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Title: Mapping the inhabited urban built environment : the socio-spatial significance of the material presence of boundaries through time
Author: Vis, Benjamin Nicolaas
Awarding Body: University of Leeds
Current Institution: University of Leeds
Date of Award: 2013
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This thesis develops a comparative methodology and research practice enabling the interpretive social study of urban built environments (cross-culturally and diachronically). Its contribution to comparative urbanism is framed specifically as a method for studying the socio-spatial significance of the material presence of the composition of urban form (conceptualised as boundaries) to the interactional process of human inhabitation. This perspective results from formulating a theoretical and conceptual rejoinder to questioning the nature of the role of the built environment as emergent from the human process of inhabiting the world and the functioning of urban life and development. On that basis an empirically operational method (Boundary Line Type (BLT) mapping) for the conceptual remapping and analysis of ground level spatial data on the urban built environment (city plans) is devised, so the comparative socio-spatial study of cities from this perspective through time and across geographical areas and societies or cultures becomes enabled. This foundational development of a research process and ontology is informed by a material adaptation of a critical realist philosophy of science. The practical and technical implications of executing the mapping process on spatial data of varying nature (archaeological, historical, historically reconstructive, and contemporary maps) are comprehensively worked through. The comparative functional ability of the method is demonstrated by exemplifying two case studies, the cities of Chunchucmil (Mexico, Classic Maya) and Winchester (UK, 16th, 19th and 21st century), on the basis of which two test cases are taken forward for preliminary visualisation and analysis with the aid of Geographical Information System (GIS) techniques. The findings confirm its potential, replicating common expectations about contemporary urban life as well as laying a novel foundation for insights into Winchester’s historical development and Chunchucmil’s archaeology, from which future research and development can burgeon. These are expected to contribute significantly to the deeper understanding of urban life and urbanisation across past and present urban traditions and provide an improved appreciation of urban alternatives which could inform planning and urban design in the long term.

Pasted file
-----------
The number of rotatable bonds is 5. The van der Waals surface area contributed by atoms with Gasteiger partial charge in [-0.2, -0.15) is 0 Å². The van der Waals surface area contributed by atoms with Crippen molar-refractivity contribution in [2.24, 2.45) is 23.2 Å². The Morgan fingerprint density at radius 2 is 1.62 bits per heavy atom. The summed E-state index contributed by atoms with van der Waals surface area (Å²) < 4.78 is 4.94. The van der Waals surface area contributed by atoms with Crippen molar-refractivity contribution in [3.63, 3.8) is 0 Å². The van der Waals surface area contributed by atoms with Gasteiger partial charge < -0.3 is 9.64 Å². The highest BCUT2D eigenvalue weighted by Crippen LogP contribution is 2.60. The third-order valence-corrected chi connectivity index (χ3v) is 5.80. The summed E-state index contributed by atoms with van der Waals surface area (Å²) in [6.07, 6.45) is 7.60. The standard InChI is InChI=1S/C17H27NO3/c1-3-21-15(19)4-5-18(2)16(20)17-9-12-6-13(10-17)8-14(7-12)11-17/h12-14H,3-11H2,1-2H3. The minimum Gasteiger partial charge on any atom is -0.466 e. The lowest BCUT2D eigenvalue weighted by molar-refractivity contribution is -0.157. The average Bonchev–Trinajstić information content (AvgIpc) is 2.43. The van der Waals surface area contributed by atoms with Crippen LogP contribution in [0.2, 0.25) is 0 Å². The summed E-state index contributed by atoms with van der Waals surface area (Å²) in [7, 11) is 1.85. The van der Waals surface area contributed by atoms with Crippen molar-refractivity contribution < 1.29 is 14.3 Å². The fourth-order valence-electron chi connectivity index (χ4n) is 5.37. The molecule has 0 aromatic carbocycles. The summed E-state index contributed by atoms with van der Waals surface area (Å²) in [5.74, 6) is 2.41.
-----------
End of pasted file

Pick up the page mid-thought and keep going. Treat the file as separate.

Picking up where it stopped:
Supervisor: Evans, Andrew ; Bell, David ; Goodman, Penelope Sponsor: Not available
Qualification Name: Thesis (Ph.D.) Qualification Level: Doctoral
EThOS ID:  DOI: Not available